25th March 2009

10c increase on alcohol could make €140million to save lives

Alcohol Action Ireland proposes one key recommendation for the supplementary budget and that is to increase excise duty on alcohol. There are two key benefits to such a change:

  • Even a modest 10c excise duty increase would bring in €140m in much needed revenue
  • Increasing the price of alcohol has been proven both internationally, and in previous Irish budgets, to reduce alcohol consumption, thereby reducing alcohol-related harms

In 2007, the Department of Finance’s Tax Strategy Group calculated the anticipated yield of a range of increases on alcoholic products

  • An increase of 10 cents on a pint of beer could yield €83.1m
  • An increase of 10 cents on a half glass of spirits could yield €42m
  • An increase of 10 cents on a pint of cider could yield €12.7m
  • An increase of 10 cents of a bottle of wine could yield €6.6m

Those small increases are estimated to be worth a total of €144.4m to the exchequer. The anticipated yield from the increases proposed could be invested in a number of ways.

  • €9.7m would fund the vaccination of all 12-year-old girls against a virus that causes cervical cancer
  • €15 m would fund a national out-of-hours social work service for one year
  • €7 m would fund special needs classes for the 534 vulnerable children with mild learning disabilities whose needs will not now be met as a result of education cuts earlier this year
  • €145m would provide all children with a free pre-school place for one year on a half-time basis. The place would provide quality, early childhood education and care, investing in our future workforce, and in the potential of all to participate in civil society (NESF costing)

A proportion of the additional revenue could be ring-fenced to fund the implementation, monitoring and evaluation of our potential new national drug and alcohol strategy.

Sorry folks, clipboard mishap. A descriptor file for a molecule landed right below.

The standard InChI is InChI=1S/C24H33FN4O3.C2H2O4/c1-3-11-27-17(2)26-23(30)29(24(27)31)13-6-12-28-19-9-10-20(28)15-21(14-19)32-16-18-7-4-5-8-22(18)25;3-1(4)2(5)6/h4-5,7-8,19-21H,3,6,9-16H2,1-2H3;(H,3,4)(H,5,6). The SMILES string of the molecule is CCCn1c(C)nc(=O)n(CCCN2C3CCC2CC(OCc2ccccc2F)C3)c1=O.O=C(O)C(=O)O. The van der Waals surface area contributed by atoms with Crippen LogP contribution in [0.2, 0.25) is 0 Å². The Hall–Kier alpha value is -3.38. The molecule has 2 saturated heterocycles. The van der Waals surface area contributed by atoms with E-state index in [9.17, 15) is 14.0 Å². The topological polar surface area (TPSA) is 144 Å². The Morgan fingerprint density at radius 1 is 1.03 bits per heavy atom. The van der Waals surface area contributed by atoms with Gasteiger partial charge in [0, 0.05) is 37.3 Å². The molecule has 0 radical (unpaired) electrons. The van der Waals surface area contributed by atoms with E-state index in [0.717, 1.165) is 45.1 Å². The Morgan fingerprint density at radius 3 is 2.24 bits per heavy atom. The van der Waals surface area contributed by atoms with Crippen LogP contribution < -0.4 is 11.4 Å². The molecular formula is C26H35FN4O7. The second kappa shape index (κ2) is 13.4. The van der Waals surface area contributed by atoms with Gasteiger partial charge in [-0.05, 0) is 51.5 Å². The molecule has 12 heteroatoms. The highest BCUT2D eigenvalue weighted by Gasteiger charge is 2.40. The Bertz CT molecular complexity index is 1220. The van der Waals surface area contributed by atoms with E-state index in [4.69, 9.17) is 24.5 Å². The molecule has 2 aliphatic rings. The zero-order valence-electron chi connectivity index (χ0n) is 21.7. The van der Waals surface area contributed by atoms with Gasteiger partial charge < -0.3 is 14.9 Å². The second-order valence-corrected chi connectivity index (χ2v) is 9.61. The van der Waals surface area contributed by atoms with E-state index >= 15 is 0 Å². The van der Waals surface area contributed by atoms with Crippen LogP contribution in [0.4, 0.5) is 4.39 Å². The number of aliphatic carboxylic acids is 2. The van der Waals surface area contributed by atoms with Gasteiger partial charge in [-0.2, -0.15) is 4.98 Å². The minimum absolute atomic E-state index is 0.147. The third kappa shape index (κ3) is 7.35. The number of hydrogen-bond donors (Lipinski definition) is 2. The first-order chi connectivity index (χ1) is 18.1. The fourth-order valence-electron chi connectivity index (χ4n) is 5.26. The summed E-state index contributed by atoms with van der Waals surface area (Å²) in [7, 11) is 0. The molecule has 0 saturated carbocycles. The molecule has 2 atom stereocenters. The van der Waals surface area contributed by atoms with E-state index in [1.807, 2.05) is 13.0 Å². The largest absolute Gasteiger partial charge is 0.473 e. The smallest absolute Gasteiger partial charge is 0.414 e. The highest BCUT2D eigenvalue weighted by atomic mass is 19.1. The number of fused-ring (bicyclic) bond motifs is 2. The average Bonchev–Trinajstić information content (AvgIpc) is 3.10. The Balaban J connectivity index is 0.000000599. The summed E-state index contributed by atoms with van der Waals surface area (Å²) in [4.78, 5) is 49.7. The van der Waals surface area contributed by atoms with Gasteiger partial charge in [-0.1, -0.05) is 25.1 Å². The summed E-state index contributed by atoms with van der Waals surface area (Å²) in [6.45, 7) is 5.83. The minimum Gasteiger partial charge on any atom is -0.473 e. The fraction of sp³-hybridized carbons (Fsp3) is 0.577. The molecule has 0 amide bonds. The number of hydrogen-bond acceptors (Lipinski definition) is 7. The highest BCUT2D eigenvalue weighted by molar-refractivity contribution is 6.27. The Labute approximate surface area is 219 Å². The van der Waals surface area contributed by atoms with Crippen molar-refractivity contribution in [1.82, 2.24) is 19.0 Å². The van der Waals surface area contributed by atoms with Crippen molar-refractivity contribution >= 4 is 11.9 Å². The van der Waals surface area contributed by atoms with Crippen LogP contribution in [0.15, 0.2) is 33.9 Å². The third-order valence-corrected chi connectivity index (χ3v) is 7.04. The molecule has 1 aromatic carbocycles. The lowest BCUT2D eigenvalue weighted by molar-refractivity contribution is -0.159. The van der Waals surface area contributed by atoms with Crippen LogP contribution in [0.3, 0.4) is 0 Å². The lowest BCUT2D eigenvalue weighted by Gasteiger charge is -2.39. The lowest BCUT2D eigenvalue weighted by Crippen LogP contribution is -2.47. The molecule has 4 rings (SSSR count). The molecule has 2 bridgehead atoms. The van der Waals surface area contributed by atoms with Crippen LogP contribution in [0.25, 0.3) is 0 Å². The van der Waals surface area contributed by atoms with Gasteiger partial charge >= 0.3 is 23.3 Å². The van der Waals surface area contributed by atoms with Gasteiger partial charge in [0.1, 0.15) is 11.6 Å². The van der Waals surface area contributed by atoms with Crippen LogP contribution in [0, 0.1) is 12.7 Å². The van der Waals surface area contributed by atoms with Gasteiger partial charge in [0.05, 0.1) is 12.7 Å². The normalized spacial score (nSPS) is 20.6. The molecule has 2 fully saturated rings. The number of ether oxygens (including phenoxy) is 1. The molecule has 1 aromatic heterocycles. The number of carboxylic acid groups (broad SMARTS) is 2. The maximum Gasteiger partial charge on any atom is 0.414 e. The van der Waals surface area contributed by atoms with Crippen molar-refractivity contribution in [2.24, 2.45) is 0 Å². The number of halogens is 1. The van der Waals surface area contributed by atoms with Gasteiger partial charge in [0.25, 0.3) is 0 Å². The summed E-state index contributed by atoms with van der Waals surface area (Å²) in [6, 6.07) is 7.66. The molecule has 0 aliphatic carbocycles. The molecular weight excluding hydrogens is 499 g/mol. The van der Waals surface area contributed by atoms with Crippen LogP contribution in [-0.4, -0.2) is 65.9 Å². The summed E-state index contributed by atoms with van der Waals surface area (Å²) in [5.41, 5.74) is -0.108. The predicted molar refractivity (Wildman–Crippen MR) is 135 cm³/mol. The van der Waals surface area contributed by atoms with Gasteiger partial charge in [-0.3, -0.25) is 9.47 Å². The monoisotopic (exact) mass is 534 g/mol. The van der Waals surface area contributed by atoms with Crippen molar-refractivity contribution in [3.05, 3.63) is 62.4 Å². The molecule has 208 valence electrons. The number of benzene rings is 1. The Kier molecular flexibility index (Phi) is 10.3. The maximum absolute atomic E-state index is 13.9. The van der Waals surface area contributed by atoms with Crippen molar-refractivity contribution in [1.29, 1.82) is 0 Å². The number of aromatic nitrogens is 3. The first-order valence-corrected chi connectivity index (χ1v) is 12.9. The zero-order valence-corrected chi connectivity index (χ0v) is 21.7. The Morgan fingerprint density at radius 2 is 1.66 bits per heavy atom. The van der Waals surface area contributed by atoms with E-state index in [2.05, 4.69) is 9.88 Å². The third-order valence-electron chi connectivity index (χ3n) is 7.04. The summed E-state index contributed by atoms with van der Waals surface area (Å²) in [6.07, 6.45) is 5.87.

Why increase excise duty?
In the past 15 years, there have only been three increases in excise duty – cider (2001), spirits (2002) and wine (October 2008), the last excise duty increase on beer was in 1994.

Successive price increases have largely been trade/ industry led which means that increased profits have gone to trade and industry while the proportion of tax (vat and excise duty combined) going to the public coffers has actually fallen. Take beer for example, tax as a percentage of price fell from 37% in 1994 to around 29% in 2007.

It is true that Ireland already has among the highest taxes on alcohol in the EU but a recent report from the European Commission’s Department of Health and Consumer Affairs also shows that Ireland is one of the six countries in the EU where the affordability of alcohol has increased by 50% or more since 1996. In other words alcohol as a percentage of wages had become more affordable over the past 12 years. If that fact is combined with the increased number of outlets selling alcohol since 2000 – there we have a combination of increased accessibility and affordability which may go some way to explaining the levels at which we drink at.

It is worth putting into perspective the recent   fall-off in consumption of alcohol in 2008. If we are, as reported, at 1997/1998 levels of consumption, we are still drinking an average of 20% more alcohol per person a year than our European counterparts. It is also worth noting that our consumption level a decade before, in 1986 was 10.1ls of pure alcohol per adult – the equivalent of the European average.

Likewise with the overall number of pubs in the country which is also said to be declining. In reality the number of pubs   in Ireland has actually increased since the beginning of the decade from 7,500 to 9,500 at the end of 2008: there are an extra 2000 more pubs in existence today.

According to the Revenue Commissioners annual reports, 7,500 pub licences existed in 2000. In 2001, however, as a result of a change in licensing laws, more than 11,000 pub licences were issued by Revenue. Following this statistical spike, there was a sharp fall with 1,400 less pub licences by the end of 2002 as the market settled. It should be noted that this market shift occurred in 2002 at the height of the boom and before the introduction of the smoking ban. Likewise, there has been massive growth in the off-sales sector most notably with the advent of retail multiples entering the market.

Click on the link below  to access  a copy of the European report on the link between alcohol affordability, consumption and harms

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